An Overview on Nucleotides

Mohammed Kabeer*

Department of Biotechnology, Bhaskar Medical College, India

Corresponding Author:
Mohammed Kabeer
Department of Biotechnology, Bhaskar Medical College, India
E-mail: [email protected]

Received Date: May 08, 2021; Accepted Date: May 17, 2021; Published Date: June 10, 2021

Citation: Kabeer M (2021) An Overview on Nucleotides: Commentary. Genet Mol Biol Res Vol No: 5 Iss No: 3:47

Copyright: © 2021 Kabeer M. This is an open-access article distributed under the terms of the Creative Commons Attributions License, which permits unrestricted use, distribution and reproduction in any medium, provided the original author and source are credited.

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In DNA and RNA, nucleotides are covalently linked by the phosphate group; the charge of the phosphate group at neutral pH is important for stabilizing nucleotides against hydrolysis and for retaining them within a lipid membrane. Differences within the nitrogenous base determine the basic and functional variation among nucleotides.

Nucleotides, as they seem in RNA, contain on the average 36.2% C, 16% N, and 9.6% P; the basic composition of nucleotides in DNA is extremely similar. Thus, nucleotides in nucleic acids have N levels that are almost like those found in protein (16% vs. 17%), which are successively much above levels in most organisms. The P content of a mean nucleotide is additionally an order of magnitude above the P content of most insects, marine invertebrates, and plants. RNA can comprise an outsized, but variable fraction of organism biomass. for instance, RNA content can range from 12% to 30% of cell dry mass.

DNA levels are known to be much less than RNA levels in most organisms. Genome size varies by up to 5 orders of magnitude among taxa, but this variation is amid corresponding changes in cell size. As a result, DNA levels as a fraction of cellular biomass appear to be quite consistent across organisms and thus likely explain little or no of the variation in C: N:P stoichiometry among taxa.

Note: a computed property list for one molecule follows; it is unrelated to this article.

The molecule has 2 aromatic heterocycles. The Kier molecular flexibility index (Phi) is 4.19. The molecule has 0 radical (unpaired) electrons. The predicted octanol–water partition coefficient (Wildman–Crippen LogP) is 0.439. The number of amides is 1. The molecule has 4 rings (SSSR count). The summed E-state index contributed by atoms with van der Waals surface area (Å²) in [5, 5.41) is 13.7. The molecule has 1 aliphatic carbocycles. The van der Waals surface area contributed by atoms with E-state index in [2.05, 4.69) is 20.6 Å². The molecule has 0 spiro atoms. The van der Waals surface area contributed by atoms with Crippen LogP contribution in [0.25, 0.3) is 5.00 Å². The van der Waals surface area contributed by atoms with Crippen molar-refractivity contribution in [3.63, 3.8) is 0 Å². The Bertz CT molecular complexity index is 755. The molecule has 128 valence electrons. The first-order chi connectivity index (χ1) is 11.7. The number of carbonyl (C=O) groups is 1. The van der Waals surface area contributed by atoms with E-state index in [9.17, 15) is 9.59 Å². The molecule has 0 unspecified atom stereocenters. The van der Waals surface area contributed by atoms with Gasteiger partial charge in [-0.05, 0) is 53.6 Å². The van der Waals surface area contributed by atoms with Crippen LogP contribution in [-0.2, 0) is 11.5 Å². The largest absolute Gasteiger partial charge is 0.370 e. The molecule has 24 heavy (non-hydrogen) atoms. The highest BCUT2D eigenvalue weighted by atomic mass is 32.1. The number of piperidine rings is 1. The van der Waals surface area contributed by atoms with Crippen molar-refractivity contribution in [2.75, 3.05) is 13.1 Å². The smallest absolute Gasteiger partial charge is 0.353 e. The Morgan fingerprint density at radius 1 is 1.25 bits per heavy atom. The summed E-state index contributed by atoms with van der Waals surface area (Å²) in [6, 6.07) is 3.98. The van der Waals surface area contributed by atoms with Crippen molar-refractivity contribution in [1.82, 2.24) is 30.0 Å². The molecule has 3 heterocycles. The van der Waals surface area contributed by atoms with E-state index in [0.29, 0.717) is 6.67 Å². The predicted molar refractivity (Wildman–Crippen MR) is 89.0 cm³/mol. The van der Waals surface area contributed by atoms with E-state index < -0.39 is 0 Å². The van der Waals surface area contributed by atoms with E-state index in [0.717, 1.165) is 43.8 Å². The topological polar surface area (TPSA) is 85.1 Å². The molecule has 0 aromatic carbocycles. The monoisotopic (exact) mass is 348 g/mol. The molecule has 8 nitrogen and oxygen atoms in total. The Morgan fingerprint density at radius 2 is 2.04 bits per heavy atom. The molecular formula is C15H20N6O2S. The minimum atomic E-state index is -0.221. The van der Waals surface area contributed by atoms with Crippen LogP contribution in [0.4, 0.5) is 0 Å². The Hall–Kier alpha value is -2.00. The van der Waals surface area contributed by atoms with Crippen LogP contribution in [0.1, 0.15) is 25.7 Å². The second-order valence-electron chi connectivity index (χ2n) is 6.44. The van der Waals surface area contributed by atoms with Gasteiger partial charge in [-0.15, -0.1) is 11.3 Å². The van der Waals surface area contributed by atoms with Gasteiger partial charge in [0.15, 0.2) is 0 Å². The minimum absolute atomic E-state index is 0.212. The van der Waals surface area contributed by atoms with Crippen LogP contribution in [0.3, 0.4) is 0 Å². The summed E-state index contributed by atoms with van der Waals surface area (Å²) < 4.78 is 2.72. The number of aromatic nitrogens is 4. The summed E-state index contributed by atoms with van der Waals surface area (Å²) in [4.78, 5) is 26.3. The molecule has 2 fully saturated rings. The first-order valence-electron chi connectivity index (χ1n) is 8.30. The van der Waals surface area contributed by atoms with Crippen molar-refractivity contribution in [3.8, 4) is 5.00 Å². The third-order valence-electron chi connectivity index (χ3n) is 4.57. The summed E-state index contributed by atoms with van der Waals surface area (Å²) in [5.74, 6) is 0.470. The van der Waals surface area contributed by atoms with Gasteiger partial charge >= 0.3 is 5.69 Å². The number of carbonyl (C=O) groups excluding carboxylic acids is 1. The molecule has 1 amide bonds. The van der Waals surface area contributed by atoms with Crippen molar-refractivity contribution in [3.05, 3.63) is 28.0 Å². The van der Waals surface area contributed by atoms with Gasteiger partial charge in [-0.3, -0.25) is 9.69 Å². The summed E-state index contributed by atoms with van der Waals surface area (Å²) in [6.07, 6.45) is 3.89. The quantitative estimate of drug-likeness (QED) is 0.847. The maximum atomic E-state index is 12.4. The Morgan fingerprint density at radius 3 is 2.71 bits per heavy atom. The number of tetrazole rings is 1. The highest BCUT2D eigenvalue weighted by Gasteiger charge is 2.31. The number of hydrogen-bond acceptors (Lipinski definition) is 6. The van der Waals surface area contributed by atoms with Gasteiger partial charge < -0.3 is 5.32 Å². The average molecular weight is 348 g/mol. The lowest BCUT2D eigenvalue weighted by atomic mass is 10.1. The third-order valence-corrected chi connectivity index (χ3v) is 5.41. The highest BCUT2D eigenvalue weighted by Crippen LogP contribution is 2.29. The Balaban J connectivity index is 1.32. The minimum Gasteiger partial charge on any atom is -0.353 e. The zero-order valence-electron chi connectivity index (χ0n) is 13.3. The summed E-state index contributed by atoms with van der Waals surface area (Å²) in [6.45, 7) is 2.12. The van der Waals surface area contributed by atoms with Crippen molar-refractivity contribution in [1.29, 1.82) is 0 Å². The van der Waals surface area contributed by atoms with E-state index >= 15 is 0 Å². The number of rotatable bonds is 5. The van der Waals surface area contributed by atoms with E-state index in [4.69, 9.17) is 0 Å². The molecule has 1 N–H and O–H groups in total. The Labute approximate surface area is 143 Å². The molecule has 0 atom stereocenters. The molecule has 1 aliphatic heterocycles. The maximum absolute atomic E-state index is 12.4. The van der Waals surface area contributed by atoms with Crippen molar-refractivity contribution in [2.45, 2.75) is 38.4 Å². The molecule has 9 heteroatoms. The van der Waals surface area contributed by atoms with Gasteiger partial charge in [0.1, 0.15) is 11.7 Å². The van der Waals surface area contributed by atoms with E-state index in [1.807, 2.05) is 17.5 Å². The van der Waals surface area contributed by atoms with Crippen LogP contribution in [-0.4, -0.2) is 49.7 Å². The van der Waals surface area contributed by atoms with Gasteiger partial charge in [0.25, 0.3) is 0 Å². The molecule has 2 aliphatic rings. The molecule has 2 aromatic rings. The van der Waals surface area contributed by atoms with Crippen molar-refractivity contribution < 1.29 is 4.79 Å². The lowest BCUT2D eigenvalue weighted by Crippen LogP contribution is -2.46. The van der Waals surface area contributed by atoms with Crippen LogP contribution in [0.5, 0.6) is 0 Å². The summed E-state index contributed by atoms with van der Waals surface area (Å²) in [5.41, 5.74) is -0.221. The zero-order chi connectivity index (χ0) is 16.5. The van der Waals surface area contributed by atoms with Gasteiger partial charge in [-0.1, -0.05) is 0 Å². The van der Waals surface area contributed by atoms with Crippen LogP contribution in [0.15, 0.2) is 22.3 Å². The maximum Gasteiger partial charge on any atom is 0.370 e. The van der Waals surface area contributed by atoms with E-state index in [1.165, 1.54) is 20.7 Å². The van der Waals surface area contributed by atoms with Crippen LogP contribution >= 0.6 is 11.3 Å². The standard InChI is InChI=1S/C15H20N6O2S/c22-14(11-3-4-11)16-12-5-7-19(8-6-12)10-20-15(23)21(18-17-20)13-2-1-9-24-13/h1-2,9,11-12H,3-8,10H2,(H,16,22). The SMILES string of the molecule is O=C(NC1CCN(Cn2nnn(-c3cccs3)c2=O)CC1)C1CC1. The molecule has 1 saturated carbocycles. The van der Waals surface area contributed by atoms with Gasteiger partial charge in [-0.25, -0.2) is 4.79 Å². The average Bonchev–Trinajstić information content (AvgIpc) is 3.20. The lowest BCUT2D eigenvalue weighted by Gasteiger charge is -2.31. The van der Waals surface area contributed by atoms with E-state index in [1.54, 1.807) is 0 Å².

ATP may be a nucleoside that is widely used for transporting energy in cells. An ATP molecule contains 24% C, 14% N, and 18% P: it is thus even more P-rich than the nucleotides in macromolecule. However, ATP generally makes up only a little fraction of the entire biomass of most organisms. for instance, ATP levels range from 0.3% to 1.8% dry mass in marine copepods, and from only 0.02% to twenty dry mass in insects. As a result, variation in ATP content is unlikely to elucidate much of the variation among organisms in sC:N:P stoichiometry. A nucleotide consists of a nitrogenous base pentose-phosphate.

When the sugar is ribose, a nucleotide may be a ribonucleotide and is employed for the biosynthesis of RNA.

Similarly, when the sugar is deoxyribose, a nucleotide may be a deoxyribonucleotide and is employed for the biosynthesis of DNA.

Ribonucleotides and deoxyribonucleotides that have adenine or guanine because the nitrogenous base are purine nucleotides. people who have cytosine, thymine, or uracil because the nitrogenous base are pyrimidine nucleotides.

These could also be transitions (purine to purine or pyrimidine to pyrimidine: G–T or A–C) or transversions (purine to pyrimidine or pyrimidine to purine: C–C, T–T, C–T; A–A, G–G, A–G). for instance, in post replication ‘repair’, a DNA damage tolerance mechanism that leaves a niche in response to replication on a damaged template, the polymerase always inserts an adenine within the gap. additionally, deamination of cytosine leads to thymidine.

Both NER and MMR feature degradation of a comparatively large portion of the damaged strand, followed by 5′ to 3′ patch synthesis using the undamaged strand as a template, and ligation to finish the repair. The DNA mismatch is recognized by a repair protein complex (either MSH1–MSH2–MSH6–PMS1 or MSH1–MSH2–MSH6–PMS2) that simultaneously anchors to both the mismatch and therefore the closest unmethylated adenine within the GATC recognition sequence.

The whole sequence between the mismatch and therefore the GATC recognition sequence is eroded, and PCNA is recruited to act as a sliding clamp and support the action of a DNA polymerase (polΔ or polε) in replication of the repair patch. A ligase (DNA ligase I) subsequently complexes with polymerase (polΔ) to finish the repair function.

Mismatch DNA repair is critical within the maintenance of a stable genome. Somatic mutations in these genes can also contribute to the mutator phenotype.

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